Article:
[Haskell-cafe] Test on identity?

Joachim Durchholz jo at durchholz.org
Wed Jul 8 17:27:09 UTC 2020

Hi Dusan,

If you go imperative here, all code that builds on that data structure 
will be imperative as well, and you'll lose much of what makes Haskell 

Try this mental model:

Step 1: Two objects are equal if all attributes are equal.
Just value equality here, i.e. assuming a language where you access all 
attributes (reference or direct) through an accessor like a.x, two 
objects a and b are equal if all accessor chains (e.g. x.y.z) that end 
in primitive values give you primitive-equality (e.g. a.x.y.z == 
b.x.y.z, and this works for all valid accessor chains).
(As you can see, equality is not a simple concept, and in languages 
where you have no primitives the definition becomes circular, but it's 
good enough for the model here.)

Step 2: Define "identity" to be "equality under change".
I.e. a and b are identical that if you assign to a.x.y.z, the same value 
will be found in b.x.y.z.
This "identity is equality under change" definition captures not just 
two objects at identical addresses, but also proxies, network objects, 
files, and whatever there is.

Step 3: Realize that if you have an immutable object, there is no 
relevant difference between equality and identity anymore. (You can make 
various formal statements about this.)

Step 4: So for an immutable object,
    A                                         B
   / \   is not just equal but identical to  / \
  /   \                                      \ /
x     x                                      x

Step 5: You want to be able to have
     / \
    /   \
   x'    x''
after some updates.
That's not a problem! You "update" an object by creating a copy. Nothing 
prevents your code from creating an A(x',x'') tree when given an A(x,x) 

This train of thought helped my wrap my mind around some ideas in 
Haskell; I hope it will help you, and possibly other readers.
Everybody feel free to make it even more generally helpful :-)


Am 08.07.20 um 18:42 schrieb Dušan Kolář:
> Well, it makes a difference for me if I have twice the same subtree or 
> sharing one subtree from several places. Later, I add some markers, 
> thus, I know it is already processed or not.
> Adding unique numbers and counting them makes sense if I know the 
> result. If not then I don't know how to exploit it. But I may be tired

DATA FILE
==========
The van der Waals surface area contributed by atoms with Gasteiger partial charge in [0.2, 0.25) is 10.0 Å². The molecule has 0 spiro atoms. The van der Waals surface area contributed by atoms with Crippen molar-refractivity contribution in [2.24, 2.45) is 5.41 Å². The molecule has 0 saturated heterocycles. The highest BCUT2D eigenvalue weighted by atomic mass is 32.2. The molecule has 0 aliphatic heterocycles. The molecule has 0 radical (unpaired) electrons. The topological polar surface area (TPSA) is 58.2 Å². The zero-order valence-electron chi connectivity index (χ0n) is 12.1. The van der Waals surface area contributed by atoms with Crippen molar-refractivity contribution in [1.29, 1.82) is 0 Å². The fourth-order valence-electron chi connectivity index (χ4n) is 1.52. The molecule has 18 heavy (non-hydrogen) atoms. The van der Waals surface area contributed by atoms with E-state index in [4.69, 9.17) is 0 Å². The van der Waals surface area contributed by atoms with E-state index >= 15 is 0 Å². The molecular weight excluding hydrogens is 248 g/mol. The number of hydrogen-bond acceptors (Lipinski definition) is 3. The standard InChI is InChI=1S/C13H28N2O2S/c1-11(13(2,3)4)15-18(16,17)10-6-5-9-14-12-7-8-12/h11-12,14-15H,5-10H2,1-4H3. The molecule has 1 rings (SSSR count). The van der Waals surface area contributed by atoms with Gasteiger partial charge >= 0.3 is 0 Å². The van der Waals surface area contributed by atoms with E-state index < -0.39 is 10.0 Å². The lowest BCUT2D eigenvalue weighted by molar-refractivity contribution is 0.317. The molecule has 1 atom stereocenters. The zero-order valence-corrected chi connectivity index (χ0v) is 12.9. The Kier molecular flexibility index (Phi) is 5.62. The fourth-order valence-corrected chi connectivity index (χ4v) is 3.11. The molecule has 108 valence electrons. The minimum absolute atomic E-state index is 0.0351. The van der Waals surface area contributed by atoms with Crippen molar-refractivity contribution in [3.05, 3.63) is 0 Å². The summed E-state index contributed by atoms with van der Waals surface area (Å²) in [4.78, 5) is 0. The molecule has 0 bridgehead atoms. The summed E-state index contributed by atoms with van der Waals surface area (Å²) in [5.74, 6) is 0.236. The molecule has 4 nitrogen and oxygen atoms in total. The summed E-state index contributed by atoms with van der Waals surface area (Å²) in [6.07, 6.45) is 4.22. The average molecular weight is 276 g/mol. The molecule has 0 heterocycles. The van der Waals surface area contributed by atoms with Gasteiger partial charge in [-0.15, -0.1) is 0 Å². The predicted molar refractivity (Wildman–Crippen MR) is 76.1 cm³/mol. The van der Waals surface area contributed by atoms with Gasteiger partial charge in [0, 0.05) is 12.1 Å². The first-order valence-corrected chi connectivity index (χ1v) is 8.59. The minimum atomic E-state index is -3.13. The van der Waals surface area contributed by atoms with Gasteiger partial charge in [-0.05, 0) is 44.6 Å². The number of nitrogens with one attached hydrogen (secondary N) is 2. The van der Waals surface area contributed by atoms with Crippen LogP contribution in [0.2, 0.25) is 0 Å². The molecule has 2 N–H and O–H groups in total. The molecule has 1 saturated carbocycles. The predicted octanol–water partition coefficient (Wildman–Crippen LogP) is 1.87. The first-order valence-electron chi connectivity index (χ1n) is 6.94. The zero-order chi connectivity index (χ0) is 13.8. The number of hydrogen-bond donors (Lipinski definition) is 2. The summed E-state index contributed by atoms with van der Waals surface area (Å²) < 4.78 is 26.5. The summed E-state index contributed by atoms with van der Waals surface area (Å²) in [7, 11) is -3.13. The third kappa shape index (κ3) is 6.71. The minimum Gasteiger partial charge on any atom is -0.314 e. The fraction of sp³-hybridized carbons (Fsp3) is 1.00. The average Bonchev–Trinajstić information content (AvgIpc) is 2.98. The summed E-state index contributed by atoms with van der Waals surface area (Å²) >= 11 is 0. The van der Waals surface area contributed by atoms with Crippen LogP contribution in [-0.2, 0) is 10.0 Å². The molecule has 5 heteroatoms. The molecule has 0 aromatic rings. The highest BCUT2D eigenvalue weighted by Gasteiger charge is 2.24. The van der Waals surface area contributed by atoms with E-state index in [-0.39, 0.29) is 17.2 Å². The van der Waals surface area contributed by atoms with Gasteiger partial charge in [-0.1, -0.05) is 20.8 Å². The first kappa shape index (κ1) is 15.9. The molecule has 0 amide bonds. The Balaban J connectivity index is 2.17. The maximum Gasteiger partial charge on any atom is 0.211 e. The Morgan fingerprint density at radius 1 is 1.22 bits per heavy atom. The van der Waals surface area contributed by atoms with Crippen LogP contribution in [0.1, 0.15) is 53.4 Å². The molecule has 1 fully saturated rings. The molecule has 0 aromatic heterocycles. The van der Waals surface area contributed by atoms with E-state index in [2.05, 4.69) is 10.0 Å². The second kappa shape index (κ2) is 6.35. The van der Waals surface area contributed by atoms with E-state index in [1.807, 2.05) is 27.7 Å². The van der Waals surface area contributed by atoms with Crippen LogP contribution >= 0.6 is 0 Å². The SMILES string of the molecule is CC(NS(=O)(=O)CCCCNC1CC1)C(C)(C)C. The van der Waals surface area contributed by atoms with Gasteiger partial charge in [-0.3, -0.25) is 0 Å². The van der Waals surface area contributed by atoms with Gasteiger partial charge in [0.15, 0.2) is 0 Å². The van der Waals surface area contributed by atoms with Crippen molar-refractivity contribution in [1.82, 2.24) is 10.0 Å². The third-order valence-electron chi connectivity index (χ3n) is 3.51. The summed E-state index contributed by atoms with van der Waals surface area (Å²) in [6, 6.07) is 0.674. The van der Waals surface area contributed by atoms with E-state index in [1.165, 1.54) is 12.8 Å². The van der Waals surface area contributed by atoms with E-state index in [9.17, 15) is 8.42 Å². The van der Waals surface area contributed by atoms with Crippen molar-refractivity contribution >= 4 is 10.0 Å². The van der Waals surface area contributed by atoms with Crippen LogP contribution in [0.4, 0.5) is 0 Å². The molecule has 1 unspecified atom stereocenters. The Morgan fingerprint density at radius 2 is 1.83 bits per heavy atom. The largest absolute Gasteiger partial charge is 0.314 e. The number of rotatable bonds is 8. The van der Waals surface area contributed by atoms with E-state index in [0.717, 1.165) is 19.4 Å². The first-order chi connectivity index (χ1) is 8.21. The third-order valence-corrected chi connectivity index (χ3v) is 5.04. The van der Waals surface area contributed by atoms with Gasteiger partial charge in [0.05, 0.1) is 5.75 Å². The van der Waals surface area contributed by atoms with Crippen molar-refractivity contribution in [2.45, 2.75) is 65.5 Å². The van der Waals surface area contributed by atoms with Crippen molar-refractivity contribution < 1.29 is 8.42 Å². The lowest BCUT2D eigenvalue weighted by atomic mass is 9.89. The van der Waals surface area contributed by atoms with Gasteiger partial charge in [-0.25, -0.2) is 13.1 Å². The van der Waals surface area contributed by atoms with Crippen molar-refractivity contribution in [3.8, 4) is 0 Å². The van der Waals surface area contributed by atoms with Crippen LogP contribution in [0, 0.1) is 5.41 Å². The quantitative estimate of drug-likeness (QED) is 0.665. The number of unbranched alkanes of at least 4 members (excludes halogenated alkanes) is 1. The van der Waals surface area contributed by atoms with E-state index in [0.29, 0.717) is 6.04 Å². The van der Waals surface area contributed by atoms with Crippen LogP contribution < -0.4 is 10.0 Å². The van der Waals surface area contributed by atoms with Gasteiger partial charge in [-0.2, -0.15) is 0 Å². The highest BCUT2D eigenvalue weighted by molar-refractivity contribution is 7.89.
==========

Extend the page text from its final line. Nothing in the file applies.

> too much already. :-(
> Anyway, probably more imperative style would be a better option.
> Thanks all,
> Dušan
> 8. července 2020 18:13:34 SELČ, Viktor Dukhovni <ietf-dane at dukhovni.org> 
> napsal:
>     On Wed, Jul 08, 2020 at 08:17:41AM +0200, Dušan Kolář wrote:
>         Nevertheless, I do even some transformations. Thus, I would like
>         to know it is still a
>         DAG, not adding, accidentally, a node.
>         Is there any way, if I have data like
>         data Ex
>         = Val Int
>         | Add Ex Ex
>         so that I can test that some value Val i === Val i ? I mean, the
>         pointers go to the
>         same data box? I could do that via some IORefs, AFAIK, but I
>         don't think it is
>         feasible. Maybe to tune the algorithm...
>     If, for the same "n", two "distinct" leaf nodes "Val n" are possible, in
>     what sense is what you have still a DAG?  If there's a difference
>     between:
>              Add
>             /   \
>            /     \
>           /       \
>          v         v
>        Val 1     Val 1
>     and:
>              Add
>             /   \
>            /     \
>            \    /
>             v  v
>             Val 1
>     then perhaps the data model is flawed by failing to capture the
>     distinguishing attributes of distinct leaf objects.  And of course
>     you might also have:
>               Add
>              /   \
>             /     \
>             \    /
>              v  v
>              Add
>             /   \
>            /     \
>           /       \
>          v         v
>        Val 1     Val 2
>     So the most portable approach would be to assign a unique serial number
>     all the nodes, both "Add", and "Val", and check that there's only path
>     from the root to each distinct node (by serial number).  Or, equivalently,
>     a recursive enumeration of all the serial numbers contains no duplicates.
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